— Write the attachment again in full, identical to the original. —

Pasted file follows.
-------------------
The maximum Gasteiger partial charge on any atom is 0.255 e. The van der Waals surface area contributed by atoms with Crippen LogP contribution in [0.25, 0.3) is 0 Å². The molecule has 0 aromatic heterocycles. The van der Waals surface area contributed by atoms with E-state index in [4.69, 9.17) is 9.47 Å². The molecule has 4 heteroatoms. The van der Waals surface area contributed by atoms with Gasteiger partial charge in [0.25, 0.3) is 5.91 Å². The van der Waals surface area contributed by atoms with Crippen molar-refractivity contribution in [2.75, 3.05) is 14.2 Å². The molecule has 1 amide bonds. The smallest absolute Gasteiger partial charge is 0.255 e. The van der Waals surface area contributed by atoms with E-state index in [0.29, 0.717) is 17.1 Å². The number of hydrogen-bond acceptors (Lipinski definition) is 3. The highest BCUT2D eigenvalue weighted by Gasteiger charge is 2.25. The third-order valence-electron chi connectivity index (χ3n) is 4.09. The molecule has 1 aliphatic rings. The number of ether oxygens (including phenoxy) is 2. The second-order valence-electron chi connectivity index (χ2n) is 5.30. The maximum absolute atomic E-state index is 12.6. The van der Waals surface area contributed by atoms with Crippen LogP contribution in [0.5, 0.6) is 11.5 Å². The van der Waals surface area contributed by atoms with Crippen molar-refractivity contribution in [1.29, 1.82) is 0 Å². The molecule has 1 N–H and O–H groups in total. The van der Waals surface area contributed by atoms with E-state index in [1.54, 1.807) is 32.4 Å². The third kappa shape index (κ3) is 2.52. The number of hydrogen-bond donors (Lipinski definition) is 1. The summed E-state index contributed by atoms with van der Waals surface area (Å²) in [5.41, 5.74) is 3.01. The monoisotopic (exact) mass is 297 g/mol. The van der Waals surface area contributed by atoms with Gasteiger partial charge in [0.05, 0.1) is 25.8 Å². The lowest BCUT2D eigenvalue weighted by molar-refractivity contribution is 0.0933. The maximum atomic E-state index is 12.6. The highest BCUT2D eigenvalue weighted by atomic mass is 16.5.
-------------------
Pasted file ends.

The maximum Gasteiger partial charge on any atom is 0.255 e. The van der Waals surface area contributed by atoms with Crippen LogP contribution in [0.25, 0.3) is 0 Å². The molecule has 0 aromatic heterocycles. The van der Waals surface area contributed by atoms with E-state index in [4.69, 9.17) is 9.47 Å². The molecule has 4 heteroatoms. The van der Waals surface area contributed by atoms with Gasteiger partial charge in [0.25, 0.3) is 5.91 Å². The van der Waals surface area contributed by atoms with Crippen molar-refractivity contribution in [2.75, 3.05) is 14.2 Å². The molecule has 1 amide bonds. The smallest absolute Gasteiger partial charge is 0.255 e. The van der Waals surface area contributed by atoms with E-state index in [0.29, 0.717) is 17.1 Å². The number of hydrogen-bond acceptors (Lipinski definition) is 3. The highest BCUT2D eigenvalue weighted by Gasteiger charge is 2.25. The third-order valence-electron chi connectivity index (χ3n) is 4.09. The molecule has 1 aliphatic rings. The number of ether oxygens (including phenoxy) is 2. The second-order valence-electron chi connectivity index (χ2n) is 5.30. The maximum absolute atomic E-state index is 12.6. The van der Waals surface area contributed by atoms with Crippen LogP contribution in [0.5, 0.6) is 11.5 Å². The van der Waals surface area contributed by atoms with Crippen molar-refractivity contribution in [1.29, 1.82) is 0 Å². The molecule has 1 N–H and O–H groups in total. The van der Waals surface area contributed by atoms with E-state index in [1.54, 1.807) is 32.4 Å². The third kappa shape index (κ3) is 2.52. The number of hydrogen-bond donors (Lipinski definition) is 1. The summed E-state index contributed by atoms with van der Waals surface area (Å²) in [5.41, 5.74) is 3.01. The monoisotopic (exact) mass is 297 g/mol. The van der Waals surface area contributed by atoms with Gasteiger partial charge in [0.05, 0.1) is 25.8 Å². The lowest BCUT2D eigenvalue weighted by molar-refractivity contribution is 0.0933. The maximum atomic E-state index is 12.6. The highest BCUT2D eigenvalue weighted by atomic mass is 16.5.